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4 Ways Digital Can Help New Financial Advisors Build Their Books

For new advisors, figuring out how to attract and acquire clients is never easy. But modern technology has become a competitive advantage for many successful advisors. Thirty-one percent of clients under 50 would leave their wealth manager if the technology used was inadequate; 67 percent of clients prefer advisors who offer interactive digital tools, such as mobile apps.
We’ve worked with more than 150,000 advisors and sales leaders at top financial firms, and we’ve found that the organizations that commit to and invest in digital innovation – and the salespeople who embrace it – are the ones that come out on top.
For a new advisor in particular, it can be a powerful way to provide prospects (and eventually, clients) the best experience from start to finish.
Here are four strategies that new advisors can implement to start building their client books.

1. Define Your Target Audience(s) to Ensure You’re Sending the Right Message

Prospecting is one of the most important activities for any new advisor, but getting in front of potential clients is the biggest challenge financial advisors face. While there is no magic bullet to make prospecting a breeze, knowing who your ideal customers are and how to reach them is a critical component of sales success.
New technology now enables advisors to interact with prospects on a myriad of devices and get to know a particular clients’ unique needs and requirements. Each digital “touch” that advisors have with a prospect – whether via a website, email or text – allows them to deliver “in the moment” personalized content, communication and value.
Imagine a scenario where a prospect fills out a form on an advisor’s local business website and downloads a report about saving for college. With solutions like Hearsay’s Advisor Cloud, the advisor is immediately notified of this activity, along with a prompt to send a pre-written email to the prospect with links to more college savings resources. This is followed, a few days later, by a prompt to send a pre-written follow-up text that suggests setting up a call. This workflow can be automated for every prospect that downloads that specific college savings report, making it easy for an advisor to segment his/her client base and avoid pushing out irrelevant content. After all, you wouldn’t send a stock market volatility index report to a person who is looking for college planning tips.

2. Be Proactive in Following Through on Marketing Leads

The client experience begins the moment a prospect realizes he has a financial problem that he can’t solve on his own and needs help. These days, this journey typically starts with researching a firm online – and that usually means ending up on the brand’s main website, and perhaps its social media profiles. Whether advisors realize it or not, corporate marketing teams are most likely generating potential leads on their behalf.
Yet, when it comes to turning those leads into qualified prospects, many advisors don’t actually take advantage of the opportunities that corporate marketing provides. They may not follow up with a lead soon enough (or at all), or they might not be sharing the right information, or at the right time, or on the right channel.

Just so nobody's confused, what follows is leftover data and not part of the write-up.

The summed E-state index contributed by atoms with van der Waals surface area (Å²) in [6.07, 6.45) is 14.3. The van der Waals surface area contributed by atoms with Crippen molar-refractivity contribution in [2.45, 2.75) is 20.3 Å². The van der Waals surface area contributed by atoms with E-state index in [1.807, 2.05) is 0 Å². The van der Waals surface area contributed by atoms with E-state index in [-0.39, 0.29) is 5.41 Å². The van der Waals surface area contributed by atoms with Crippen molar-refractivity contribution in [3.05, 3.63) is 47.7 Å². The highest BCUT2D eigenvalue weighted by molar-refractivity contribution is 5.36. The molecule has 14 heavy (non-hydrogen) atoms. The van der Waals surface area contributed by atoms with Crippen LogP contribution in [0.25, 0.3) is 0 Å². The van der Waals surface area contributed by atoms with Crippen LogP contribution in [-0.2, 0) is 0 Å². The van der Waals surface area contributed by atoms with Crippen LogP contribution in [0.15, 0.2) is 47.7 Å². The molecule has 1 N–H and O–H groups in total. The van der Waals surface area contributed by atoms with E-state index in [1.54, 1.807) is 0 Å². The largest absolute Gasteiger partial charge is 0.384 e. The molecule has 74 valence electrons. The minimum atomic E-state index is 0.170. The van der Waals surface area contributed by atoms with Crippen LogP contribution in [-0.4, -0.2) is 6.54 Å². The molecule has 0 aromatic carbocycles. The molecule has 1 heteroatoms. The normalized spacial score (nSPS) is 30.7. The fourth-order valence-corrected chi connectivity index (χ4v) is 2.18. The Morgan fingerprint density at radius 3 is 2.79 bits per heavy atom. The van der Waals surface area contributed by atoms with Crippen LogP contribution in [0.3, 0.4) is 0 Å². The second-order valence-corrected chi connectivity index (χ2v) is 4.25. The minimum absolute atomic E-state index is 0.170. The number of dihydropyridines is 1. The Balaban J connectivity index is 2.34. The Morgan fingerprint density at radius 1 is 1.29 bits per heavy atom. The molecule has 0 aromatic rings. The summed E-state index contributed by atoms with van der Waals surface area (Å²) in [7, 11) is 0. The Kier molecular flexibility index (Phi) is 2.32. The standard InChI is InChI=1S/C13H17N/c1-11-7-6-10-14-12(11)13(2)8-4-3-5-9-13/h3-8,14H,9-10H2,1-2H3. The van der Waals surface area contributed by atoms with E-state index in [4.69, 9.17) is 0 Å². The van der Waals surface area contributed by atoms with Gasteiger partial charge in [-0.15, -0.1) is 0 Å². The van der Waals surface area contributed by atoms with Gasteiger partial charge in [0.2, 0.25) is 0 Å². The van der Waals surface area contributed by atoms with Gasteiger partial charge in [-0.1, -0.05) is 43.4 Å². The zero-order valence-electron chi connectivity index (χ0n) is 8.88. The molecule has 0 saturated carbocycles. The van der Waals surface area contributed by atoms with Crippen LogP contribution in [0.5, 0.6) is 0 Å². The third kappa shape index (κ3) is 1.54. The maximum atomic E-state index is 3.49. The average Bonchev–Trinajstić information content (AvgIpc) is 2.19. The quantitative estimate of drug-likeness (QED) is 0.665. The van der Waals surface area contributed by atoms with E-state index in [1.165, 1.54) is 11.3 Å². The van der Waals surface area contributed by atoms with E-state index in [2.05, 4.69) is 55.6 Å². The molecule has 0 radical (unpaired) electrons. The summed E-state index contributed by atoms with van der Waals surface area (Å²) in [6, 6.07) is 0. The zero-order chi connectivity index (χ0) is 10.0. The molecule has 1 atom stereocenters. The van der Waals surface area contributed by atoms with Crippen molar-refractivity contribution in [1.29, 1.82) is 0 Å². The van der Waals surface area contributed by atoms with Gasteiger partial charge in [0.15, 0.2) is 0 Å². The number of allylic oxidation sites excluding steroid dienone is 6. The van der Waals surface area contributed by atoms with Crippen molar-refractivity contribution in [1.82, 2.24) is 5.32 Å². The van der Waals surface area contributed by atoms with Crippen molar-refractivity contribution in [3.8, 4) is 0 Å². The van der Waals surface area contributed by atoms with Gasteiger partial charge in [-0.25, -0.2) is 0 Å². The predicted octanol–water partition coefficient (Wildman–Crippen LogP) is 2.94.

The key to converting corporate-sourced leads into prospects? Advisors must be proactive on a one-to-one level and – above all – be timely. According to research published in Harvard Business Review, “Firms that tried to contact potential customers within an hour of receiving a query were nearly seven times as likely to qualify the lead (which we defined as having a meaningful conversation with a key decision maker) as those that tried to contact the customer even an hour later – and more than 60 times as likely as companies that waited 24 hours or longer.”
With platforms like Hearsay, firms can now trigger, track and automate a lead follow-up workflow where once an advisor is assigned a lead, he/she can quickly send a pre-written email with corporate-approved copy through Hearsay’s Advisor Social solution, as well as promptly follow up with a text and voice call (with Hearsay Relate).

3. Use Data-Driven ‘Triggers’ to Communicate With Prospects at the Right Time

Financial advisors have long relied on life events and market activities to identify new business opportunities. Money-in-motion milestones such as getting married or buying a home – events often shared freely today on digital channels, especially social media – are prime opportunities for advisors to reach a prospect or client concerning a possible need for financial advice.
Thanks to emerging technology powered by machine learning, advisors can “listen” for key client insights or “triggers” on a variety of digital channels, and use this knowledge to communicate with clients and prospects at the right time, with the proper information.
By combining the insights gained from digital signals, coupled with knowledge of where a prospects sits along the customer journey, advisors can appropriately step in as a resource as the prospect makes a decision, with a highly tailored offering.

4. Automate Data Input to Free Up Time for Prospecting and Planning

As a company laser-focused on the financial services industry, the Hearsay team has called, visited, surveyed, interviewed and analyzed the data of thousands of advisors across the country. We were shocked to learn that servicing clients via manual processes continues to dominate the advisor’s work day.